Rhoda Mae Babbel (Welker)
|Birthplace:||Paris, Bear Lake, Idaho, USA|
|Death:||Died in Twin Falls, Twin Falls, Idaho, USA|
|Place of Burial:||Twin Falls, Twin Falls, Idaho, USA|
Daughter of Roy Anson Welker and Elizabeth Welker
|Occupation:||Married Roy E. Babbel March 22, 1939, in the Salt Lake City Temple. They had nine children.|
|Managed by:||Private User|
Historical records matching Rhoda Mae Babbel
<private> Croft (Babbel)child
<private> Ivins (Babbel)child
<private> Brundage (Babbel)child
<private> Back (Babbel)child
About Rhoda Mae Babbel
TWIN FALLS - Rhoda Mae Welker Babbel left this earth to join her heavenly family on Monday, June 18, 2007, at the age of 91. She hoped to stop by Mt. Everest on her way because she loved to travel. She was born in Paris, Idaho, on March 26, 1916, to Roy A. Welker and Elizabeth Hoge and was one of nine children. She married Roy E. Babbel on March 22, 1939, in the Salt Lake City Temple. They resided in Twin Falls, where they lived together for 66 wonderful years. They are the parents of nine children. Rhoda was a faithful member of The Church of Jesus Christ of Latter-day Saints all of her life and served three missions to Germany and Switzerland with her husband, Roy.
She is survived by her children, Gary (Ann) Babbel of Twin Falls, Candy (Brian) Croft of Midway, Utah, Kay (Jim) Ivins of Bountiful, Utah, Fred (Soni) of American Fork, Utah, Connie (Lee) Brundage of Idaho Falls, Idaho, Bob (Michelle) of Corvallis, Oregon, Mary Ann (Darrell) Back of Sandy, Utah, and Mike (Loretta) of Peoria, Arizona; sisters, Margaret Kazmierski and Joyce Hafen; 46 grandchildren; and 39 great-grandchildren. She was preceded in death by her husband, Roy; her son, David; two grandsons; one great-granddaughter; two brothers and four sisters.
She was famous for her pies, for great dinners, and for her hospitality. Mom had a genuine interest in people, in learning, and in the world around her. She was a voracious reader. Her service to others and her ability to make everyone feel important will be her lasting legacy. To know her was to love her.
The funeral will be at 2 p.m. Saturday, June 23, at the Kimberly LDS Stake Center, 3857 N. 3500 E. Friends may call from 4 to 8 p.m. Friday at White Mortuary, "Chapel by the Park," and from 12:45 p.m. until 1:45 p.m. Saturday at the church. Interment will follow in Sunset Memorial Park. The family suggests memorials to the LDS Humanitarian Fund.
SOURCE: MAGICVALLEY.COM, June 21, 2007
The following history and reminiscences of Rhoda Mae Welker Babbel are from several sources. They were found on Family Search.org. Part of this was transcribed from a talk she gave during her first mission to the Swiss Temple in 1985 when she was 69 years old. Also included are notes transcribed from an interview with her son, Mike, and his wife, Loretta, in Twin Falls when she was in her late 80's. Also included are notes taken while she was staying with her daughter, Kay Ivins, in Bountiful in 2996, as well as miscellaneous papers and letters from her own records and her collection of family memories and pictures. Also included are memories of her by her family. Compiled in 2012.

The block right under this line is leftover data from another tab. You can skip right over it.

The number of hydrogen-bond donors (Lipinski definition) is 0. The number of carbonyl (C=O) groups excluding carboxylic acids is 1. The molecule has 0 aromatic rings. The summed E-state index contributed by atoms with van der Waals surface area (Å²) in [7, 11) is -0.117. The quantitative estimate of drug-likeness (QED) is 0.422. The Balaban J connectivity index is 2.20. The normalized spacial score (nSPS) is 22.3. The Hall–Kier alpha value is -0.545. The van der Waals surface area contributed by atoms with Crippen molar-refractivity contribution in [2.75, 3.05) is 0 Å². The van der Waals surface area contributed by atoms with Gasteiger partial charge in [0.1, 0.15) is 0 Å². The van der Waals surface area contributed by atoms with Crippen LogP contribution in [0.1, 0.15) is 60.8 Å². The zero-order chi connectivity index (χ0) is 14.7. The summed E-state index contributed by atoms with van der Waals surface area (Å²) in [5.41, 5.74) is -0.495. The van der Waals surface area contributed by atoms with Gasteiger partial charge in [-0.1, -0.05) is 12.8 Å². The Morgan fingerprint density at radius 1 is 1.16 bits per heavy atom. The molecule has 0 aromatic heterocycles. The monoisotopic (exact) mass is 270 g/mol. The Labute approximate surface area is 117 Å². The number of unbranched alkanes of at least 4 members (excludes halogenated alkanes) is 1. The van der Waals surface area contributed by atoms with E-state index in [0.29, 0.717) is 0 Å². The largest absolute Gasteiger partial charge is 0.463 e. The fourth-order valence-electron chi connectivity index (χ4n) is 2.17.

Reminiscences of Rhoda Mae Welker Babbel: In reviewing things that happened in my life, I've come to the conclusion that it isn't so much where I lived, or what I did, as much as it was the people I met and knew who influenced my life. they were the ones who taught me various things that I have tried to incorporate into my life, which I haven't done as good a job at as I should have), but I would like to mention quite a few of those people who have influenced me. I would hope that you would get to know me through them.
I have pioneer ancestry. My grandmother Hoge (Amelia Ann Smith Hoge, born 1850), came on a ship across the ocean in the middle of the winter. Grandma Hoge had been an apprentice in a wealthy house as one of the cooks in England. Her family left England for America and then they walked across the plains when my Grandma was around 16. While they were on the ship headed to America, a big storm came up. Grandma's mother was down in the hull as sick as could be and she had a small baby. My grandma would go up on the deck and walk around with the baby and her other siblings. She was up on the deck during the storm and couldn't see anything because of a heavy fog. The captain couldn't see where he was going. She was there to witness a miracle. All of a sudden the fog rolled up like a curtain and there, right in front of them, was a big iceberg. The captain grabbed the wheel and called everybody and they were able to turn the ship around. The side of the ship got scraped up by the iceberg. If the fog hadn't pulled up, they would have never seen it, and they would have crashed into it and all been drowned. As soon as they were cleared of the iceberg, the fog rolled back down again. That was a favorite story that Grandma loved to tell all of us, and we loved to hear it.
The Welker's came from Germany to North Carolina, and from there on to Utah. My grandmother Welker, Clara Georginia Osmond Welker, on my father's side, liked to tell about the time when her mother, Georgina Huckvale Osmond, had a run-in with the Indians. She had gleaned wheat after the threshers had taken the grain from the field--she had gotten two big sacks full for her family for the winter. They were living in Wellsville, Utah, at the time. She took the wheat into her little cabin and shortly thereafter her husband had to leave, and she was left alone with her three little children. Pretty soon some Indians came, a big brave and a couple of squaws. The squaws immediately saw the wheat and ran for it, and took it. Brigham Young had cautioned the pioneers that they should never interfere. Nothing was as important as a person's life. If the Indians wanted anything they could have it. They were known to take what they wanted just for the sake of taking it. It wasn't worth risking their lives, which they would probably lose. They were not supposed to even argue with the Indians. But grandmother couldn't see those lazy squaws taking all of that wheat, which she had gleaned, kernel by kernel. So, she went after them. And she said, "you give me back my wheat!" Surprisingly they dropped it and left. For quite a while thereafter my grandfather was really worried, for fear that the Indians would try and retaliate, but they never did. Grandma felt that wheat was hers and that she deserved it.